On the heels of an announcement from Microsoft that it won't be issuing December security patches under the new monthly release cycle, a security researcher has gone public with a new Internet Explorer vulnerability that could be used by 'phishers' to perpetuate on line fraud.

The latest IE flaw carries a 'moderately critical' rating and is the second major vulnerability in the world's most popular Web browser that remains unpatched.

Late last month, Chinese researcher Liu Die Yu warned of five serious IE vulnerabilities that could be exploited to take over a vulnerable system. Yu's warning was released on several public mailing lists and carried a 'critical' warning that the flaws could lead to system access, exposure of sensitive information, cross site scripting and security bypass.

The public release of proof-of-concept exploits before fixes are issued underscores the nightmares the software giant face in its all-out effort to improve its patch management process. A company spokesman told internetnews.com the internal investigations were ongoing regarding both IE flaw alerts and promised a patch would be issued at the appropriate time.

Publicly, Microsoft isn't saying why it decided against releasing patches. On the TechNet repository, the company said simply that if the need arises for emergency patches, they will be issued outside the monthly releases.

A company official told internetnews.com security fixes were in development but problems during the testing phase pushed back the release date. The source could not say if a cumulative patch for Internet Explorer was part of the tests and left the door open to an emergency release of an IE patch before the second Tuesday in January, the next scheduled release date.

As Microsoft struggle to cope with the patch management headache, researchers say the latest IE flaw was detected in the way the browser displays URLs in the address bar. A test exploit using the microsoft.com domain was made public, showing that a specially crafted URL can be used by an attacker to spoof a Web address.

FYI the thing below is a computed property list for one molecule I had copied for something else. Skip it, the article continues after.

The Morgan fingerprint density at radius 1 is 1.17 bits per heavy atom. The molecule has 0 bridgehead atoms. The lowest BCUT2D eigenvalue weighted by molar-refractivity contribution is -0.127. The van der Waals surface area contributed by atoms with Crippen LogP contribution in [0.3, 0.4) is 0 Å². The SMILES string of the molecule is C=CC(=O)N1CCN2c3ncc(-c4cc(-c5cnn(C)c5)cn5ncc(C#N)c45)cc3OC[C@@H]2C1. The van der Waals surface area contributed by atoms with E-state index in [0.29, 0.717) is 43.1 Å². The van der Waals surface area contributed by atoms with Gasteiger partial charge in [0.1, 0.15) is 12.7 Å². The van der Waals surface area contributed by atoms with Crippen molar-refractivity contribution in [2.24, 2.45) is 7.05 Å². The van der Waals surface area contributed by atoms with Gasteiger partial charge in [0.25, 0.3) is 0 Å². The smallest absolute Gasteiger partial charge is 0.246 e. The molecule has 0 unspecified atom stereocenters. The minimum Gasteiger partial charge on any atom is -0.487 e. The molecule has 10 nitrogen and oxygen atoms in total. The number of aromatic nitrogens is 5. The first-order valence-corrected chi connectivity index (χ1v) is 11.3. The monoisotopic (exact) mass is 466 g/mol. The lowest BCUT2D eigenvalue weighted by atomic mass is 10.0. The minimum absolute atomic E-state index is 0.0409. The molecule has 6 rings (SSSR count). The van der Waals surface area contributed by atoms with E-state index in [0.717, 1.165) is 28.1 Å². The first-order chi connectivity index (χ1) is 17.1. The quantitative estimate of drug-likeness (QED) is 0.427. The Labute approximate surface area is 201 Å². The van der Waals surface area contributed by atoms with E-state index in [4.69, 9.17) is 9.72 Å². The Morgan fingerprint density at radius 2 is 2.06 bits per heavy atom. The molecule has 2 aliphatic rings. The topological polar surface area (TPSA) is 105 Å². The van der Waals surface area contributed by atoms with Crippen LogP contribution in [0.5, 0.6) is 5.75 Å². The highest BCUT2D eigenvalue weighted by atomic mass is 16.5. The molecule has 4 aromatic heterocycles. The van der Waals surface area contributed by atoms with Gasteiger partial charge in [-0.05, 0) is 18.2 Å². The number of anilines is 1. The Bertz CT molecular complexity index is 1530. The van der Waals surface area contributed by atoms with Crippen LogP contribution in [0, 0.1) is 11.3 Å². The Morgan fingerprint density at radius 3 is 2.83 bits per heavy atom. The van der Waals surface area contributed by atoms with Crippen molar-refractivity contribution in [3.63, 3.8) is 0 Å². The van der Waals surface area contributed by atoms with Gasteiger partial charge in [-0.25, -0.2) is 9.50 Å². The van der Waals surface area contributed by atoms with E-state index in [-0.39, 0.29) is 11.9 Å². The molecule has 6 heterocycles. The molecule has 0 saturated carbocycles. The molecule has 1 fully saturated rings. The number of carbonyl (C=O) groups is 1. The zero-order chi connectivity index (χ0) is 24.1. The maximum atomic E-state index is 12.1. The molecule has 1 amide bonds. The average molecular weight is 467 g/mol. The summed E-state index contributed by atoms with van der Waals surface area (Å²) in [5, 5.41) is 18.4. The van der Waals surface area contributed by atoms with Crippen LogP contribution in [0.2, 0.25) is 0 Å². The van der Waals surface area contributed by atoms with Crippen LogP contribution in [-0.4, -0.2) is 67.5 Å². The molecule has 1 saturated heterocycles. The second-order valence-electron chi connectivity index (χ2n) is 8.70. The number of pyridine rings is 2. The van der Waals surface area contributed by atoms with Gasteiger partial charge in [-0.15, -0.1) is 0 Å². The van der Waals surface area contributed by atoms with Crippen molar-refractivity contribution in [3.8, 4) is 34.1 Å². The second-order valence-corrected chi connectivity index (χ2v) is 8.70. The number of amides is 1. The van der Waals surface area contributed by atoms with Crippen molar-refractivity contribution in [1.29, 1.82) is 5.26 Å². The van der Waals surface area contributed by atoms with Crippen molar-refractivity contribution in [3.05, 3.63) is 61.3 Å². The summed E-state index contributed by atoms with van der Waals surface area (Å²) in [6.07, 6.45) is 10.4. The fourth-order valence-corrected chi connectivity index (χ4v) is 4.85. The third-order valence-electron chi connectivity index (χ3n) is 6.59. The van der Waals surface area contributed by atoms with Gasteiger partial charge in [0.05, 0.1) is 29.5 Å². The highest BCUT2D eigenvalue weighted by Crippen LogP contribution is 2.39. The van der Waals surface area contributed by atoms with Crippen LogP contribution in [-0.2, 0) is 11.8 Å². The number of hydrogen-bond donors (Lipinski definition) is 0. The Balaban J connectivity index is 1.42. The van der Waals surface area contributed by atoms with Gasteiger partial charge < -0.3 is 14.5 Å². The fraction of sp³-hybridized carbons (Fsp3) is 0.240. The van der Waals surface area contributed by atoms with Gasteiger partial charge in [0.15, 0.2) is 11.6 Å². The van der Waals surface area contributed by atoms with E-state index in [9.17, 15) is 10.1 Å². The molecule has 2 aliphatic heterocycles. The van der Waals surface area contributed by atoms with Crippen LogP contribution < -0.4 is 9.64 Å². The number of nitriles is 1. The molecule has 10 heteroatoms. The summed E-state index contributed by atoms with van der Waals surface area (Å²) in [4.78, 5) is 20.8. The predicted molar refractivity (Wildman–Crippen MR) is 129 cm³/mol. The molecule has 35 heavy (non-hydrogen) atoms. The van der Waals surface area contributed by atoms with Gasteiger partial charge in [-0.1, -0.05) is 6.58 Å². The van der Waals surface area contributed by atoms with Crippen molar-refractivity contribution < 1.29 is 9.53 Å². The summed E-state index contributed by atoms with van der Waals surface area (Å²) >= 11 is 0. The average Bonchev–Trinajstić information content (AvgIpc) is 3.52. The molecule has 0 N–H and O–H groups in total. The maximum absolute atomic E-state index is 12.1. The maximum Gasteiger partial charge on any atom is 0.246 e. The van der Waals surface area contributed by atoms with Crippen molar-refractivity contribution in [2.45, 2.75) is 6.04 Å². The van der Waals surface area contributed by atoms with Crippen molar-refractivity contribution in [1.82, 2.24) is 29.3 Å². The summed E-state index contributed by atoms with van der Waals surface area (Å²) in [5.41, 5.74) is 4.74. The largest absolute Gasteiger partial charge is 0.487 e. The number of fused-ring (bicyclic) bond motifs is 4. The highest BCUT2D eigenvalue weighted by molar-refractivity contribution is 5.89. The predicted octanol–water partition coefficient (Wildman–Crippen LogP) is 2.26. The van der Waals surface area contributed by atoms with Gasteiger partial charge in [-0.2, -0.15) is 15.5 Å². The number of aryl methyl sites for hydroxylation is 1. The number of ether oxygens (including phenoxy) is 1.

The spoofing technique is regularly used by scammers to trick unsuspecting surfers into give up sensitive information, including credit card and social security numbers.

The URL spoofing flaw, which affects IE version 6.0, lets an attacker hide the real location of a Web page by including a special character and the "@" sign. "Successful exploitation allows a malicious person to display an arbitrary FQDN (Fully Qualified Domain Name) in the address bar, which is different from the actual location of the page," according to the alert.

Separately, Jupiter Research analyst Joe Wilcox disclosed that a glitch in Microsoft's Windows Update detection process accounted for the issuance of the patch for the November FrontPage Server Extensions security vulnerability.

Writing on the Microsoft Monitor Weblog, Wilcox said changed in Windows Update resulted in the patch being issued for systems that did not need it. "Unfortunately, I let Windows Update apply the patch to three of my computers. Now, the question is what problems, if any, that might cause for any computers to which the patch was applied," he said.

He said the Windows Update glitch was another black eye against the Redmond, Wash.-based company. "[T]he larger problem is trust and execution. If the company truly plans to make the Windows Update process better and, presumably, more automatic, the dispatched patches must always be the right ones. Consumers and smaller businesses would need to be able to trust that the process will always be flawless. A wrong patch could create big problems if put on the wrong version of Windows or application. Larger businesses would want to test patches anyway," Wilcox argued.

* Editor's Note: internetnews.com and Jupiter Research shares the same parent company.